Molecular evolution of a membrane protein: CLC channel from/to CLC ant…

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  • 2017-01-06


[BK21 Plus Seminar]
                    ▶Subject: Molecular evolution of a membrane protein: CLC channel from/to CLC antiporter
                    ▶Speaker: Hyun-Ho Lim, Ph.D. (Korea Brain Research Institute (KBRI))

                    ▶Date: 4:00PM/Oct. 18(Tue.)/2016
                    ▶Place: Life Science Bldg. #104
                    Ion channels and ion transporters are essentially membrane-embedded enzymes, which catalyze the translocation of substrates (ions) in and out of cell membrane. However, these two proteins are operating with very different biophysical principles. In contrast to ion channels allow electrochemically downhill movement of ions upon stimulation, membrane transporters requires free energy input to transport ion in energetically uphill direction. Thus, it had been generally believed that these two are structurally and evolutionarily unrelated protein superfamily, until Chris Miller and his colleagues revealed that CLC family proteins turned out to be either Cl- channel or Cl-/H+ antiporter.
 The CLC superfamily can be found in virtually all organisms from bacteria to human. In mammal, genetic mutations in the CLC genes are linked to the various diseases such as myotonia, deafness, epilepsy, leukodystrophy, kidney malfunctions and lysosomal storage disease. CLC proteins also play key roles in the physiology of other organisms: nitrate uptake for nitrogen fixation in plants, gastric acid-resistance in enteric bacteria and fluoride (F-)-resistance mechanisms of unicellular microorganisms such as pathogenic bacteria and eukaryotic parasites.
 In E.coli, two CLC proteins, CLC-ec1 and CLC-ec2 are both functionally important for bacteria to survive extreme acid challenge: the double knockout cannot support survive at pH 2.5, but the presence of either CLC gene equally the double knockout mutant. However, in vitro purified and reconstituted CLC-ec2 shows much lower transport activity than CLC-ec1. How can CLC-ec2 have such a physiological contribution with such a functional difference?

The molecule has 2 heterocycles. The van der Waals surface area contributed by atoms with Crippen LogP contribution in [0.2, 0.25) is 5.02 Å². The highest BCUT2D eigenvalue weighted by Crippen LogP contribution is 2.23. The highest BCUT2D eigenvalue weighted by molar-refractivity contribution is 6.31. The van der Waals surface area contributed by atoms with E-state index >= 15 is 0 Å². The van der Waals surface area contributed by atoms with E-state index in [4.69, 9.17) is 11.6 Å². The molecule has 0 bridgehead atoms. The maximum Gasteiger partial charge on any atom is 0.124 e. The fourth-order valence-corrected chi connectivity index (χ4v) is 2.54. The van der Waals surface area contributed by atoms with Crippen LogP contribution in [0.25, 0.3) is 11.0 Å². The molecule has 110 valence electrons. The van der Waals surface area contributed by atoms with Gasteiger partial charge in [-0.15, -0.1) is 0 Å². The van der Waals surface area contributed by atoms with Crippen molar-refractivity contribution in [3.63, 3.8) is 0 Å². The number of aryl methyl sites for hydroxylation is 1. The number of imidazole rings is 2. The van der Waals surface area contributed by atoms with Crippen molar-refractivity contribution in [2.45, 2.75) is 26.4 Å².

We have been collecting a line of evidences which suggests a likely answer: CLC-ec2 is activated below pH 3, where CLC-ec1 begins to shut down and CLC-ec2 activity is stimulated upon voltage changes to which CLC-ec1 does not respond. Moreover, CLC-ec2 swaps one proton with ~10 Cl- in the reconstituted proteoliposome, but the stoichiometry can be interestingly reduced to 1 to 4 (H+/Cl-) by transmembrane voltage stimulus and acidification. What can change the coupling ratio of transported ions in CLC-ec2? Systematic mutagenic approaches produce results that voltage-dependent H+ translocation could be the culprit of changing coupling ratio from. In order to obtain structural and mechanistic insights, x-ray crystallographic work propel the structural determination of CLC-ec2 protein. These results imply that the voltage-dependent H+ transport and the presence of Clslippage state might be the molecular determinants to build ‘ion channel’- and ‘transporter’-type CLC proteins.

                ▶Inquiry: Prof. Cheol-Sang Hwang (279-2352)
                      * This seminar will be given in English.
                  please refrain from taking photos during seminars. *